This statement "seeds" the random number generator: this affects the sequence of values which are subsequently returned by the rnd function and the maybe function.
The numbers returned by rnd and maybe are not truly random, but follow a "pseudo-random" sequence which is uniquely determined by the seed number. If you use the same seed number on two different occasions, you'll get the same sequence of "random" numbers both times. For example:
for i = 1 to 2
for j = 1 to 10
The program above seeds the random number generator twice with the same number (325). If you run this program, you'll find that it produces the same sequence of 10 random numbers after each seeding.
Seeding the random number generator with a pre-specified number can be useful in cases where you specifically want to produce a repeatable sequence of random numbers. In most cases, however, you will probably prefer a sequence that is unpredictable. In that case, you should omit the expr parameter. When you execute random without any expr parameter, the system's current time is used to seed the random number generator. Since the system clock changes very quickly, it's essentially impossible to predict what value will be used as the seed-this is the best way to get the "most random" random numbers.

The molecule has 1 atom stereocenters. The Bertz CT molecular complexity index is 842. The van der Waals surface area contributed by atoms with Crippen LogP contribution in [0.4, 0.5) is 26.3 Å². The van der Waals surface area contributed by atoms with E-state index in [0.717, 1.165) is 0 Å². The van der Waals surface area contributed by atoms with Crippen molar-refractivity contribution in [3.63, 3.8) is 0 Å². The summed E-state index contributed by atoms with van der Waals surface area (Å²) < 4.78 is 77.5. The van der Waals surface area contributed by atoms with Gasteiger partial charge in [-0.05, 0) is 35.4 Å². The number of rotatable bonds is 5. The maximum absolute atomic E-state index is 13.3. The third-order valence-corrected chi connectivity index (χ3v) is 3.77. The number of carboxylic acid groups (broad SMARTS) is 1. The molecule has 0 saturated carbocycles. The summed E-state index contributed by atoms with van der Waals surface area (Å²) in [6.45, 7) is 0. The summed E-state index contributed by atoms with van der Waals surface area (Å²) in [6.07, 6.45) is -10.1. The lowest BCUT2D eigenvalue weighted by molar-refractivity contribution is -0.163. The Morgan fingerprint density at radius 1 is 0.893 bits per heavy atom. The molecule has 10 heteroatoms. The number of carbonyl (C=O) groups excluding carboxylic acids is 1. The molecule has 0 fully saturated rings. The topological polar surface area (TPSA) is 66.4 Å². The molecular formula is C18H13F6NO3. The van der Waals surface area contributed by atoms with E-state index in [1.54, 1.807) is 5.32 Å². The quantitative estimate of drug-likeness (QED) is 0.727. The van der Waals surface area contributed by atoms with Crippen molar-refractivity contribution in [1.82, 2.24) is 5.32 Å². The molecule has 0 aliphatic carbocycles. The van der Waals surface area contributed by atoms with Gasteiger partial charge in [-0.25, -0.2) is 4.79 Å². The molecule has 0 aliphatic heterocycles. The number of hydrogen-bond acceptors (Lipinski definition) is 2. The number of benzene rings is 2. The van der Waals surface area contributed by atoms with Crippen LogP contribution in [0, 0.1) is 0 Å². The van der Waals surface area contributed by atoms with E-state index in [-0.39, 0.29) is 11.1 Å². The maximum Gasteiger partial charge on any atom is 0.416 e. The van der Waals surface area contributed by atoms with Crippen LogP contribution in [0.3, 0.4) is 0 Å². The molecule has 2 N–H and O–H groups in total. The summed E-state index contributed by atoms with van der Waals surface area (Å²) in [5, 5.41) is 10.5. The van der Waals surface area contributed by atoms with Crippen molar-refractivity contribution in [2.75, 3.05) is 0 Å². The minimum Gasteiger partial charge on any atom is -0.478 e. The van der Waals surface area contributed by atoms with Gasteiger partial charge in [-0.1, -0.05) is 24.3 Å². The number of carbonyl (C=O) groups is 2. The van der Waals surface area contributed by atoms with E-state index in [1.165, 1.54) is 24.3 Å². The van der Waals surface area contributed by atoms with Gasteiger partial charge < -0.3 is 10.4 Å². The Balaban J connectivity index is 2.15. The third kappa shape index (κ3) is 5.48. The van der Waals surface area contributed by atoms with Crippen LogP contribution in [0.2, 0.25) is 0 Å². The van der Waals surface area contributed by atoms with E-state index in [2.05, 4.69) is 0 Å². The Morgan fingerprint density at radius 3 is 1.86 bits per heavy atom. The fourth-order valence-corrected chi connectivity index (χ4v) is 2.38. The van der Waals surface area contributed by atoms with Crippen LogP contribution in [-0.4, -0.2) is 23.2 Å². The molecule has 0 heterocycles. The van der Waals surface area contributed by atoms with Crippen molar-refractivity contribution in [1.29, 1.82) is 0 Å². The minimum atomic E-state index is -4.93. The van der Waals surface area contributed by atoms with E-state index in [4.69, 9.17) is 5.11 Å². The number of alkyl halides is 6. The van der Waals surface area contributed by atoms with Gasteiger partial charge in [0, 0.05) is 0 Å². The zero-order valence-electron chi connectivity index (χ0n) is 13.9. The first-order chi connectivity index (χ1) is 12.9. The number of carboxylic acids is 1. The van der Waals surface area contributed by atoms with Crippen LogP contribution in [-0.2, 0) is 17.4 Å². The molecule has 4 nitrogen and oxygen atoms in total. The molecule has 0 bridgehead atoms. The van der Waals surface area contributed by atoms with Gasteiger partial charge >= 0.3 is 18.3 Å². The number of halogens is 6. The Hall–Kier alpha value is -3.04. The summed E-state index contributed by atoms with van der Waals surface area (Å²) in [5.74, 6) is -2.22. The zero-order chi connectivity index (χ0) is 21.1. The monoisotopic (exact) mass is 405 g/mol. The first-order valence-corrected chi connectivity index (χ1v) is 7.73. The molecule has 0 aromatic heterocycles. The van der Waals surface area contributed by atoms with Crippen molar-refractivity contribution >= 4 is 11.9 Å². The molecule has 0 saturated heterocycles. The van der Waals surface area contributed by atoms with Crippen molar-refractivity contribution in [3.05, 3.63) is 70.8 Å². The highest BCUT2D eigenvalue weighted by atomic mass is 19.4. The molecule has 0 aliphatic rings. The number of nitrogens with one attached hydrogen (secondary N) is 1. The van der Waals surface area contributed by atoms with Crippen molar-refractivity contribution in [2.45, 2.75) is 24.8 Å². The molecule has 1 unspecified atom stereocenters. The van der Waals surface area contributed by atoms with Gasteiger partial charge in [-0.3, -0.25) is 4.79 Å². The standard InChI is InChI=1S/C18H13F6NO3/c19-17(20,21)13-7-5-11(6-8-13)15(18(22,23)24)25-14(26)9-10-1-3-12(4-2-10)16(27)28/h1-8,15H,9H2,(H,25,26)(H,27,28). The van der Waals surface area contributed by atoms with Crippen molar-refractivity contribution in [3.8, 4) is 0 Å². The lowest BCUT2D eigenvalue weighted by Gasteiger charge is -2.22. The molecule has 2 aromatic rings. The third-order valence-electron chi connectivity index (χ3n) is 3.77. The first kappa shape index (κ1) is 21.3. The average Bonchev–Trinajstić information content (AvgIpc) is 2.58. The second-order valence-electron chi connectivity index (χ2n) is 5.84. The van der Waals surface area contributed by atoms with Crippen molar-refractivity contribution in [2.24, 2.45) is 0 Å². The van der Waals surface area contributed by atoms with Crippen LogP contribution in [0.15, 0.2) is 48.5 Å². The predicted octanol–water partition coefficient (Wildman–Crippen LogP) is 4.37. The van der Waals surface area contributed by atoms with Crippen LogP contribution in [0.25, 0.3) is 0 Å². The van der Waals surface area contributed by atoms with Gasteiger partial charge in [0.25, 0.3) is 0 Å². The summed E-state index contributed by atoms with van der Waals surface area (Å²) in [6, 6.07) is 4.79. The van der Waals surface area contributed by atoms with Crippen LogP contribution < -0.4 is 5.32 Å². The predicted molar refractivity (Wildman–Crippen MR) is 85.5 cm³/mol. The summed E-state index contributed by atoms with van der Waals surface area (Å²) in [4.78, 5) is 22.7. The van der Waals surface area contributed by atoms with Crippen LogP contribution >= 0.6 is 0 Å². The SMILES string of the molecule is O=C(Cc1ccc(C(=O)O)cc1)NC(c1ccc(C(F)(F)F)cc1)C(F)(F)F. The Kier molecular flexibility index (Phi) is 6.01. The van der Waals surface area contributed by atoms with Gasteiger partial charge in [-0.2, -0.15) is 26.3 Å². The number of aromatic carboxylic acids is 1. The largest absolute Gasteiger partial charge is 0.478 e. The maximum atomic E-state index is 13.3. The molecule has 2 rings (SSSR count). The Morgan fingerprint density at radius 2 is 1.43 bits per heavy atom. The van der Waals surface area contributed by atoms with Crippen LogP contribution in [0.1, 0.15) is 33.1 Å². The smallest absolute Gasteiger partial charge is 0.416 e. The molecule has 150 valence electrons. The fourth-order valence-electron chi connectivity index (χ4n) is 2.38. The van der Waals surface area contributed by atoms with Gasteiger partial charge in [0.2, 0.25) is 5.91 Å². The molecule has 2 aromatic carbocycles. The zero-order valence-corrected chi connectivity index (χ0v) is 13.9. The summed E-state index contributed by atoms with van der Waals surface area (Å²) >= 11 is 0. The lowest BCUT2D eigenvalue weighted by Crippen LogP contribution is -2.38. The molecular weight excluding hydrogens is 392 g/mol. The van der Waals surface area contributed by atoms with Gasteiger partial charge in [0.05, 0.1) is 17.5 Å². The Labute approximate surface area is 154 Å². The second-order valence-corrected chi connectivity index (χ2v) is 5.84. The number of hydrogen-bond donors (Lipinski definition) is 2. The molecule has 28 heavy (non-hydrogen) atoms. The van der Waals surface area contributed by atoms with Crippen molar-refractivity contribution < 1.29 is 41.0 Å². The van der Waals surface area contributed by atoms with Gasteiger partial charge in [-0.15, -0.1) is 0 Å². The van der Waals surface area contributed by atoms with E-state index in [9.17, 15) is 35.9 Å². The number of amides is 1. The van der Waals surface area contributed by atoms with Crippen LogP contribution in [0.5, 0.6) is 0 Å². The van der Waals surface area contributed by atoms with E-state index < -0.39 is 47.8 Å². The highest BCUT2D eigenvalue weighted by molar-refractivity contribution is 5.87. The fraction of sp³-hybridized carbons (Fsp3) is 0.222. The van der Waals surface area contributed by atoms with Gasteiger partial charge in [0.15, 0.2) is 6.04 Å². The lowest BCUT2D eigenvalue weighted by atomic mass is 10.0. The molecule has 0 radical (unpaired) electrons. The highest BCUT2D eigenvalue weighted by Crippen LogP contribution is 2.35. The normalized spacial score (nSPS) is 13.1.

Normally, you will execute random only once in your program, unless you wish to repeat a specific sequence of random numbers. If you don't execute random at all, the random number generator is seeded with the current tick count. Remember that re-seeding with the same number will cause your program to generate the same sequence of random numbers each time it's run.